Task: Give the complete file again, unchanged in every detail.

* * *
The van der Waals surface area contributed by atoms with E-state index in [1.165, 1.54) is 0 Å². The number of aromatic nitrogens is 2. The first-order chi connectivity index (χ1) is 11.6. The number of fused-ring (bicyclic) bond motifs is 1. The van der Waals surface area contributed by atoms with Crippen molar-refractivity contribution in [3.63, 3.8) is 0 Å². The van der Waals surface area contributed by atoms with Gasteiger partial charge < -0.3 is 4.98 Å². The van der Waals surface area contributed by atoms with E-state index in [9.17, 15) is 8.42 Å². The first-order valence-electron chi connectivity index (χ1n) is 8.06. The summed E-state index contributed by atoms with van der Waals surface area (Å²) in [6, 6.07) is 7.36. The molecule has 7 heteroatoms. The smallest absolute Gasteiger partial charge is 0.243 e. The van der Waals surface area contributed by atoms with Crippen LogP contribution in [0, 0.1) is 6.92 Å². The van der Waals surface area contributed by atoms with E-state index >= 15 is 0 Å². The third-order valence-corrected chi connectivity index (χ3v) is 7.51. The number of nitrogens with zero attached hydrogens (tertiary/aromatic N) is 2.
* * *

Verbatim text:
The van der Waals surface area contributed by atoms with E-state index in [1.165, 1.54) is 0 Å². The number of aromatic nitrogens is 2. The first-order chi connectivity index (χ1) is 11.6. The number of fused-ring (bicyclic) bond motifs is 1. The van der Waals surface area contributed by atoms with Crippen molar-refractivity contribution in [3.63, 3.8) is 0 Å². The van der Waals surface area contributed by atoms with Gasteiger partial charge < -0.3 is 4.98 Å². The van der Waals surface area contributed by atoms with E-state index in [9.17, 15) is 8.42 Å². The first-order valence-electron chi connectivity index (χ1n) is 8.06. The summed E-state index contributed by atoms with van der Waals surface area (Å²) in [6, 6.07) is 7.36. The molecule has 7 heteroatoms. The smallest absolute Gasteiger partial charge is 0.243 e. The van der Waals surface area contributed by atoms with Crippen LogP contribution in [0, 0.1) is 6.92 Å². The van der Waals surface area contributed by atoms with E-state index >= 15 is 0 Å². The third-order valence-corrected chi connectivity index (χ3v) is 7.51. The number of nitrogens with zero attached hydrogens (tertiary/aromatic N) is 2.